·         Chapter Three: Maximizing Energy Efficiency and Reducing Energy Use

·         Chapter Four: Solid Waste: How We Manage Our Material Resources

·         Chapter Five: Water: Conservation is the Key

·         Chapter Six: Municipal Services and Operations

·         Chapter Seven: Adapting to Climate Change

·         Chapter Eight: Implementation

·         Appendix A: Names and Terms Used in the Climate Action Plan


Technical appendices addressing the modeling of GHG emission reductions and relative cost estimates for the CAP’s implementation actions are provided separately from the CAP.


The CAP includes 85 proposed actions for reducing GHG emissions: 62 short-term actions (1-3 years from CAP adoption), 15 medium-term actions (3-5 years from adoption), and 8 long-term actions (5-10 years from adoption). Some of the actions are mandated by other regulatory bodies (e.g., SW-R1, which requires implementation of mandatory commercial recycling) and/or are part of ongoing programs (e.g., W-C1, which is a State requirement for implementation of the City’s Water Efficient Landscape Ordinance, occurring during the development review process). Other actions are new to the City, and will require staff to develop implementation processes and programs.  When possible, AECOM developed estimates of the potential emission reductions from different actions that would be achieved in the year 2020, based on data input and assumptions developed in consultation with City staff.  The GHG emission reductions for some actions, such as many in Chapter 2: Land Use and Mobility, have been included in the modeling of reductions which can be achieved through the implementation of state and/or regional programs such as SB 375.


Chapter Seven, Adapting to Climate Change, provides a broad discussion of the topic of climate adaptation (i.e., actions that reduce the vulnerability of the built environment to the effects of climate change). Chapter Eight, Implementation, is primarily a summary of all of the emissions reduction actions included in Chapters Two through Six. The CAP also includes a list titled, What You Can Do! What Individuals and Businesses Can Do to Reduce Greenhouse Gas Emissions, for use by residents and businesses.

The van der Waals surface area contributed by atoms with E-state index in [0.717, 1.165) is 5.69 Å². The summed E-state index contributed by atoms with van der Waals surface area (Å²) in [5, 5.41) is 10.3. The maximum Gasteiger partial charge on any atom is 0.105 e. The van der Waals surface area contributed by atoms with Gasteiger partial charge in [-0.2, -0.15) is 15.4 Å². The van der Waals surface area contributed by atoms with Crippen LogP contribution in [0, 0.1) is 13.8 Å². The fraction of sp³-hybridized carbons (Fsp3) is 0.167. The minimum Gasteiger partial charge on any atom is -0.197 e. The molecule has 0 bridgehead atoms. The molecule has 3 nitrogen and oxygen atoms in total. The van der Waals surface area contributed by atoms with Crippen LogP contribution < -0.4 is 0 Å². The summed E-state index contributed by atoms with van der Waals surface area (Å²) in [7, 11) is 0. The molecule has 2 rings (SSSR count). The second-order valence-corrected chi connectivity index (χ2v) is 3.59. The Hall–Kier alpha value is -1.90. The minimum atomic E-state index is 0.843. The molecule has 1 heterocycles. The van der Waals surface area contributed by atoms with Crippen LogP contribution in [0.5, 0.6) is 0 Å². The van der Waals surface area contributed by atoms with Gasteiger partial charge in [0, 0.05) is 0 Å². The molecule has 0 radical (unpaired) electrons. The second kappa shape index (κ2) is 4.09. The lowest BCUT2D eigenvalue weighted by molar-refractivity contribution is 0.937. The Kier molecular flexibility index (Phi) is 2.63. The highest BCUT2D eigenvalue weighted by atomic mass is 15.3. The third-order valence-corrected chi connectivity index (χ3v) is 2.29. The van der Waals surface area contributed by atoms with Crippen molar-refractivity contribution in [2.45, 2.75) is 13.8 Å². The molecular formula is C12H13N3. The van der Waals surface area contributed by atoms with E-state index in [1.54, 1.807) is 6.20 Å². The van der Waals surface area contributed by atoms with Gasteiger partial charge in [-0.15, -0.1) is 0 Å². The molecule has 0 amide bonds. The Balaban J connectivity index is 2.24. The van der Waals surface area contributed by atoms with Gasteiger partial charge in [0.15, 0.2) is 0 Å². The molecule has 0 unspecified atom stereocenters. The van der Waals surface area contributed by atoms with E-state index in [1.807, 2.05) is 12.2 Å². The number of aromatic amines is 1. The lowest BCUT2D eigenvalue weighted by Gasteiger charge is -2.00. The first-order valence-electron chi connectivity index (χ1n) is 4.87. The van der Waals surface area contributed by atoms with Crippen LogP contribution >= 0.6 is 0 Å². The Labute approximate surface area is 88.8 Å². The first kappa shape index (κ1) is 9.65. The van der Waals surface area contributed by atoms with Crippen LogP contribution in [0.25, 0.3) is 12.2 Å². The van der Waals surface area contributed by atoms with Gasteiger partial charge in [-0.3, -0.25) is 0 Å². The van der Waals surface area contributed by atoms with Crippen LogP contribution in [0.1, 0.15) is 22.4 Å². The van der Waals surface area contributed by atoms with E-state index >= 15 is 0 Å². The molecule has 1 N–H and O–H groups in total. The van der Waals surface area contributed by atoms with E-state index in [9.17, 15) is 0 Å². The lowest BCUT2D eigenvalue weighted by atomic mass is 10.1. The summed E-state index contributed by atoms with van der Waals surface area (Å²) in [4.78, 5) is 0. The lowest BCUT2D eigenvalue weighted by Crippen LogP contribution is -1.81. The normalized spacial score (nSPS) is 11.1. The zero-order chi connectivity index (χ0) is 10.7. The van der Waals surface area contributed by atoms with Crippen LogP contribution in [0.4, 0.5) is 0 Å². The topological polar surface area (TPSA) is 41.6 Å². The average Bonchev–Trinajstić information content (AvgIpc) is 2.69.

GHG Emission Reductions Achieved by the Plan: The City’s 2005 baseline GHG emissions inventory revealed that the transportation sector—primarily passenger vehicles—is responsible for 60% of Fremont’s GHG emissions. Building energy use and solid waste are responsible for 37% and 3% of emissions, respectively. Municipal services and operations account for less than 1% of overall emissions.


In order to meet the goal of a 25% reduction from 2005 levels by 2020, the community would need to reduce GHG emissions by over 700,000 MTC02e (metric tons of carbon dioxide equivalent, a measurement that allows for the direct comparison of the impacts of different GHGs). This is referred to as the achievement gap in the CAP.  Like many local jurisdictions with ambitious reduction goals, the City will rely heavily on implementation by the State of California of a wide range of emission reduction strategies. One example of a state-level strategy is the Renewables Portfolio Standard, which requires investor-owned utilities such as Pacific Gas and Electric (PG&E), the energy provider for the City of Fremont, to increase procurement from eligible renewable energy sources (such as solar and wind), resulting in lower GHG emissions when customers use the energy in their homes and businesses. The City will also rely on the successful implementation of regional initiatives, such as Senate Bill 375 (SB 375), the nation’s first law to control GHG emissions by reducing vehicle miles traveled through conscientiously-planned growth patterns.


It should be noted that while emission reduction estimates in the Plan were prepared by AECOM using industry-standard modeling software, these estimates are imprecise for many of the measures where data inputs are based on assumptions.  Also, some actions were not quantified at all, either because they are too general in nature and/or because AECOM’s modeling process was unable to generate emission reduction estimates.  Fremont is challenged by the same limitations in modeling GHG emissions faced by other jurisdictions seeking to determine how to achieve emission reductions in the most cost-effective manner possible.


It should also be noted that even with state and regional actions, the CAP does not get the City all the way to its 2020 goal.  The “achievement gap” of over 700,000 MTC02e still remains to be closed.  Achieving these additional reductions by 2020 will require new technologies, behavioral changes, or adoption of additional measures over the next several years.  


Changes to the Climate Action Plan Since April 3, 2012 City Council Meeting:  Changes to the CAP include deletions and modifications of several existing actions, and addition of new actions based on best practices. AECOM prepared estimates of potential greenhouse gas emission reductions for as many actions as possible. AECOM also prepared relative costs of implementing actions (along a low-medium-high continuum) for the public and private sectors, and described co-benefits to the community, such as lower energy bills and improved public health and air quality. This information is reflected in tables at the end of Chapters Two through Six.  AECOM improved the graphic design of the CAP to achieve a more professional appearance, commensurate with other important City of Fremont policy documents.


Staff also made minor text changes to ensure the CAP is up-to-date (for example, changing dates for legislation that was pending when the draft CAP was finalized in mid-2011 but has subsequently been adopted).